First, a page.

Perhaps, then, like other melodramas, staging Ruddigore requires going to extremes to garner audience appreciation. That’s the weak hand Mock’s Crest was dealt here, and despite some aces, at times, this production overplayed it.

Mocks’ Crest Productions has a history of maintaining a good year-to-year lineup of singers; this year was no exception: Bobby Winstead, Margo Schembre and Bronwyn Jones were all cast members of last year’s highly entertaining HMS Pinafore. The company has also been associated with a long line of fine singers in the Portland area: Scott Tuomi and Brian Tierney to name two, and the redoubtable John Vergin, prior to this year a fixture at Mock’s Crest, whose absence was noted by audience members (overheard), and noticed in the production.

The orchestra, expertly guided by Tracey Edson, provided excellent support for singers and chorus. Occasionally overbalanced by winds and brass, it never superseded the voices, as it was placed in the best spot on stage, in back of the singers. It is really the only choice in this venue, with no pit and a deep stage, but would this positioning were the norm for many other shows!

All voices were well cast, and nicely matched. As the disguised farmer, Robin Oakapple (Bobby Winstead), a vibrant tenor, was revealed to be the real Baronet, Ruthven Murgatroyd the real heir to the Murgatroyd curse which, upon his disappearance, passed to his brother, Despard. Did you get all that? The show is filled with switched personalities of this sort, who can never really break free of themselves. Robin, the good/Baronet Ruthven (the evil), Mad Margaret unwed/Mad Margaret wed, Rose Maybud: OCD maiden joined at the hip to her etiquette book/Rose Maybud the fickle flirt.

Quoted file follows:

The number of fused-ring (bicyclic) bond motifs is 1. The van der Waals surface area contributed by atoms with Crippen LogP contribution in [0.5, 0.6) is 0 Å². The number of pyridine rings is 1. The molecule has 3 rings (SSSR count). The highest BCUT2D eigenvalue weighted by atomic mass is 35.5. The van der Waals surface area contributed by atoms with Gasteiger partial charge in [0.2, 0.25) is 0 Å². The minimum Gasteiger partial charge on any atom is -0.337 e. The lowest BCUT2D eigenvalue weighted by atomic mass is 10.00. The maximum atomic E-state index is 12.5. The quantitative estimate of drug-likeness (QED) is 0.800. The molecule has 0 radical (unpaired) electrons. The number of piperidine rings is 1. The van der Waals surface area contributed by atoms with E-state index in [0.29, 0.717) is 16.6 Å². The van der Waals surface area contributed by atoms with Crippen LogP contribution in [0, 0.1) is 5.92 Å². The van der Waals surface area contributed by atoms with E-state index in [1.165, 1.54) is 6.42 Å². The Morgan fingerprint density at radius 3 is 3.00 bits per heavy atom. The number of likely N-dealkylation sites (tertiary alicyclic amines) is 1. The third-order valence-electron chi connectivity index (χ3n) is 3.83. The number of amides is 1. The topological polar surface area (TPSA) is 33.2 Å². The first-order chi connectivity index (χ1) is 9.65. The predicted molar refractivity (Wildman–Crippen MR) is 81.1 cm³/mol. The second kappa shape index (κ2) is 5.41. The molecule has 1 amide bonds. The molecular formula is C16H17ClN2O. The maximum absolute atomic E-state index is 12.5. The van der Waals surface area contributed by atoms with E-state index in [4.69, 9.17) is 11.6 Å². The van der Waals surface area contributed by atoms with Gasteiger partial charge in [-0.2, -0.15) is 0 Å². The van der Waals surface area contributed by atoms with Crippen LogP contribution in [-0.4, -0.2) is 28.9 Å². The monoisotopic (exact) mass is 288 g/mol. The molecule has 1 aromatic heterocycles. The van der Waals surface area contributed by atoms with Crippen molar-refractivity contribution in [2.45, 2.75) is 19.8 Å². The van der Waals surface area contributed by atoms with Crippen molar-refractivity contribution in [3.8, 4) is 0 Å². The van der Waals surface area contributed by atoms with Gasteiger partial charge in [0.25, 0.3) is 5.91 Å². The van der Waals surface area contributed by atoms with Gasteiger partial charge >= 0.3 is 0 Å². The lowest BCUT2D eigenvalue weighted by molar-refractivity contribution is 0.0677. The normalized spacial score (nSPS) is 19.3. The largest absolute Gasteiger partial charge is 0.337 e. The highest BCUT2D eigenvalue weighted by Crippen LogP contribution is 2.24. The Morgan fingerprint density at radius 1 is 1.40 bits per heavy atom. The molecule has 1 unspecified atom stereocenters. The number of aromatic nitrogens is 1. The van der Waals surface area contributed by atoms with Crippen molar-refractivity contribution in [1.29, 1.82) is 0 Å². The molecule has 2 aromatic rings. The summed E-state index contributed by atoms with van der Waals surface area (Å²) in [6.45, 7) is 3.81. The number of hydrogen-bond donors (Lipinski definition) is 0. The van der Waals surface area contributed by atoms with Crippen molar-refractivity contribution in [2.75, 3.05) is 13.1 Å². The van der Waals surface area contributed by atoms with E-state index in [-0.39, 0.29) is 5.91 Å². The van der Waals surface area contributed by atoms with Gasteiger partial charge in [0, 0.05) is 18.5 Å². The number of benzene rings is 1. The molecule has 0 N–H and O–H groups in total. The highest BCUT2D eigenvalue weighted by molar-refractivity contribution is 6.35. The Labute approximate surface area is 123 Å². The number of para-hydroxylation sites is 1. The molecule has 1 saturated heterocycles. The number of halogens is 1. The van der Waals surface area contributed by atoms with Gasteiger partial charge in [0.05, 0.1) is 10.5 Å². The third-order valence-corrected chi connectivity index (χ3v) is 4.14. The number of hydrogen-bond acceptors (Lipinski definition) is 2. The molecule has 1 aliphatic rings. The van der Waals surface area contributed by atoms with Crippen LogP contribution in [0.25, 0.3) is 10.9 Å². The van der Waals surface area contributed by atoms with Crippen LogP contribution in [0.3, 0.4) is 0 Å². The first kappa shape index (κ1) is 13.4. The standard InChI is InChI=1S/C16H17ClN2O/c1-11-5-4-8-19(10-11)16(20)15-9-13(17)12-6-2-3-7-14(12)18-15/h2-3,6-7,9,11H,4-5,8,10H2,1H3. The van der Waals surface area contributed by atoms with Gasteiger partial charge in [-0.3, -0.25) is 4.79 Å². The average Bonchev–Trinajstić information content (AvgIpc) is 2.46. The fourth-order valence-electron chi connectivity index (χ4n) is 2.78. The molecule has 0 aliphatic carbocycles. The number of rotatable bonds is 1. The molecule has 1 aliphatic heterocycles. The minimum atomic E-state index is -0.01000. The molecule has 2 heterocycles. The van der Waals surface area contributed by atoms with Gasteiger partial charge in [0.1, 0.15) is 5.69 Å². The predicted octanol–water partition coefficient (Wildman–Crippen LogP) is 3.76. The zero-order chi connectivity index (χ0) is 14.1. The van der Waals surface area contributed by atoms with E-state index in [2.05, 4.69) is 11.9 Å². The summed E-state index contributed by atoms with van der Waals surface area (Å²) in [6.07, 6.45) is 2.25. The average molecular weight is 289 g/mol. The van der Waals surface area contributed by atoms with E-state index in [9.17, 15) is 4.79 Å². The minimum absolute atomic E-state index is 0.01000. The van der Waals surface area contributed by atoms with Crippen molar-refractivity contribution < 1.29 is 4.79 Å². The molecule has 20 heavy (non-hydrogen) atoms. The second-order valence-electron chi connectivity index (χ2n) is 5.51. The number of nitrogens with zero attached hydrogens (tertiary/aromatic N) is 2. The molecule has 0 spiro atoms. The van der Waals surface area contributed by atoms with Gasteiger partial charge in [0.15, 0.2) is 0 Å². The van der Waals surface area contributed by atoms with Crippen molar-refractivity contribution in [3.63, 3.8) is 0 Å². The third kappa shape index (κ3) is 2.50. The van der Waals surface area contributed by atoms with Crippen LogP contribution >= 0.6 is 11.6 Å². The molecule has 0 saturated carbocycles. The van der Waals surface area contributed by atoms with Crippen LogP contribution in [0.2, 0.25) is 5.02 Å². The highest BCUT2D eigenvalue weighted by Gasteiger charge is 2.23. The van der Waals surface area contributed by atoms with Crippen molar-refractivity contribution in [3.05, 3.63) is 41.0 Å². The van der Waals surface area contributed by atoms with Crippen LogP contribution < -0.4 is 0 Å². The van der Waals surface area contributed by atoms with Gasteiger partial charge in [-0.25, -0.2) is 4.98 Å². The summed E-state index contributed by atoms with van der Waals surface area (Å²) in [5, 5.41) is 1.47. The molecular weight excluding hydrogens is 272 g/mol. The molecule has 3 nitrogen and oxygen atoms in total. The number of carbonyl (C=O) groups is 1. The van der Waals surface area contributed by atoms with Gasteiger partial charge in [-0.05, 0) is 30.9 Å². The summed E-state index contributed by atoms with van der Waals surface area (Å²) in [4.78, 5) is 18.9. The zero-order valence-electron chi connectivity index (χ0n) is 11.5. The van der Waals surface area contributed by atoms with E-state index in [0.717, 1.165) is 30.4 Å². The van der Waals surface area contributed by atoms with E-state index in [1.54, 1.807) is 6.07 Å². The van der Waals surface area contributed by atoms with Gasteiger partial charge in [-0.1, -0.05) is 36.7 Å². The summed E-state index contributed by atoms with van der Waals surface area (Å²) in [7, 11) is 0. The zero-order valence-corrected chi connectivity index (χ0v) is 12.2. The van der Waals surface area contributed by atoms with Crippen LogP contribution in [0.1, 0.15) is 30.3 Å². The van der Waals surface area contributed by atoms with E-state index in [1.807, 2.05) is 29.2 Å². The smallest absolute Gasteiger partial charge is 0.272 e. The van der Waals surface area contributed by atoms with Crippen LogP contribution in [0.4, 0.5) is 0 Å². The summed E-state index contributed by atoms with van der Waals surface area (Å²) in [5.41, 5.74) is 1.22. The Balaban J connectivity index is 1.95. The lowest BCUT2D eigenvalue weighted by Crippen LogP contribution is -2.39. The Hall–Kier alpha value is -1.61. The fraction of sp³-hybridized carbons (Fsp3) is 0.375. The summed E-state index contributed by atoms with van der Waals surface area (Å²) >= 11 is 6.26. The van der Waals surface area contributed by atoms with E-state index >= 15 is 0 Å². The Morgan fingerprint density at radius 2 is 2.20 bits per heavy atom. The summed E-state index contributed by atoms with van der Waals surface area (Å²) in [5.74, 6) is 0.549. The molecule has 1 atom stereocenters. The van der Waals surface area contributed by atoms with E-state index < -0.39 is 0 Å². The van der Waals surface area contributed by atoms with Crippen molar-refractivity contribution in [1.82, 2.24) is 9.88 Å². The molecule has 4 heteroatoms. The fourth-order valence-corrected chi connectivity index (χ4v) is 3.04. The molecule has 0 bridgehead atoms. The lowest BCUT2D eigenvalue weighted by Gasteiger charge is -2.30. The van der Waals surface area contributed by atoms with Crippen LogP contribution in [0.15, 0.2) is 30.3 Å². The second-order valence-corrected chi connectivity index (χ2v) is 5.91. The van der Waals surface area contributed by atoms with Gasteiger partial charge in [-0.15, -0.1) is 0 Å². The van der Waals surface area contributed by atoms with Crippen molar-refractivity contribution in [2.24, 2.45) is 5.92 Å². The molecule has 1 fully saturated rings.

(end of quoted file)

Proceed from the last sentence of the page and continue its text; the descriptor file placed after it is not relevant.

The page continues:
L-R: Kelliann Wright as Rose Maybud, Cassi Q. Kohl as Mad Margaret and Bobby Winstead as Sir Ruthven Ruddigore. Photo: Steve Hambuchen.

L-R: Kelliann Wright as Rose Maybud, Cassi Q. Kohl as Mad Margaret and Bobby Winstead as Sir Ruthven Ruddigore. Photo: Steve Hambuchen.

Two cast members who displayed particularly good vocal ability were Cassi Kohl, as “Mad Margaret,” the first Baronet’s long lost fiancée, and Margo Schembre as Dame Hannah. The soprano lead, Kelliann Wright, possesses a lovely voice; I only wished she had sung more intelligibly. Tenor Joshua Randall, as Richard Dauntless, was a jolly tar, turning hornpipes on request, and with just the right rubbery facial expressions.

The chorus was resonant and balanced, a vast improvement over last year; either there were some new members, or the chorus master was improved, or both! Whatever changed should be retained.

Shtick Figures